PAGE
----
Scotiabank, TTCB graduate 60 from cricket school
Trinidad Guardian article.
Approximately 60 pupils from seven educational districts in Trinidad graduated from the 2016 Scotiabank Kiddy Cricket programme at the National Cricket Centre (NCC) in Couva on Friday.
San Francique Presbyterian emerged the champion school after the year-long practical and classroom elements.
The Scotiabank Kiddy Cricket programme involves children between the ages of seven and 11 benefitting from technical coaching in the basics of the game.
President of the T&T Cricket Board (TTCB) and West Indies Cricket Board (WICB) director Azim Bassarath has heaped praises on Scotiabank for what he has called their ‘huge social conscience’ while addressing the youngsters at the closing graduating ceremony.
He said: “As a cricket organization with a huge social conscience, the impact of this Scotiabank Kiddy Cricket initiative is making a tremendous difference, we are trying to ensure that the next generation of cricketers, cricket coaches and administrators emerge out of these bright, enthusiastic youths here with us today”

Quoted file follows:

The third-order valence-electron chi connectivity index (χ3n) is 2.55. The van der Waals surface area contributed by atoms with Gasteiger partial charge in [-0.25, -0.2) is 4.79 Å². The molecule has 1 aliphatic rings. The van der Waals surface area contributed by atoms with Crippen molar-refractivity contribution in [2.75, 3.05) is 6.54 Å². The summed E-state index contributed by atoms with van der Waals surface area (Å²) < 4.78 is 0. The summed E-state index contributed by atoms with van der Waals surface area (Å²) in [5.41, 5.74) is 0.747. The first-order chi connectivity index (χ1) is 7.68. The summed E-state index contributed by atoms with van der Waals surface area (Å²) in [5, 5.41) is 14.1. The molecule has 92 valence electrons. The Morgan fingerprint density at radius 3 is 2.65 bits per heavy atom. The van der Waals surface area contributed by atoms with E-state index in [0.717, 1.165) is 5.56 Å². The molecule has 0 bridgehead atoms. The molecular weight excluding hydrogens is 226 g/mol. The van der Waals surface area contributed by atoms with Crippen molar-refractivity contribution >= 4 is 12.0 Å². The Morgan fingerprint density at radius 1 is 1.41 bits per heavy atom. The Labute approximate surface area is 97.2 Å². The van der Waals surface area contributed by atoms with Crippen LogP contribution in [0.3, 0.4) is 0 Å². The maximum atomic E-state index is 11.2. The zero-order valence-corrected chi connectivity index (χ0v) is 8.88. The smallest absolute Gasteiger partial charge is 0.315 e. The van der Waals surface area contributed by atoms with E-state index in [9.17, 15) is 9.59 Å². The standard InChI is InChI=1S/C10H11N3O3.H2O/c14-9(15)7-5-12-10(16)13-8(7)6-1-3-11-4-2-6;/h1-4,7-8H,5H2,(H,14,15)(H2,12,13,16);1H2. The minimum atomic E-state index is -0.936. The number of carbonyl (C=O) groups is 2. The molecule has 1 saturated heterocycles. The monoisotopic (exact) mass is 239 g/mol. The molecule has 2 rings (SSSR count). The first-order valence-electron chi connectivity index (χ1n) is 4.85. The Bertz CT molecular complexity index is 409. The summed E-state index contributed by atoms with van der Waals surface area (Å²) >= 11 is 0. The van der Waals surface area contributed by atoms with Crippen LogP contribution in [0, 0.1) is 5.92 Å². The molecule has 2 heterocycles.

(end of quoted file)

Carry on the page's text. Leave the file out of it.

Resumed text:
The 2016 instalment concluded with the Awards Ceremony for the Academic/Developmental aspect of the programme. This year, the academic element took place in 88 primary schools across.
Locally, the Scotiabank Kiddy Cricket programme was introduced in 2000, with the academic component coming on board in 2003. The 2016 academic component involved teachers delivering classroom sessions in accordance with the curriculum in Mathematics, Social Studies, Language Arts and IT.
Students were awarded in the areas of Art, Craft, Creative Writing, Poetry and Song.
They were also praised for the creativity shown in maintaining their Kiddy Cricket journals/copy books during the programme.
Anya Schnoor, the Senior Vice President and Head, Caribbean East and South, Scotiabank stated “Scotiabank is committed to doing its part to help our communities and young people become better off. The Scotiabank Kiddy Cricket Programme is one such initiative. It represents not only our commitment to the sport of cricket, but also the development of the youth of our country. We remain proud to be associated with a programme such as this in which children not only learn to play cricket, they also develop interpersonal skills, self-confidence, and self-discipline qualities that benefit them for a lifetime.”
First Published In The Trinidad Guardian.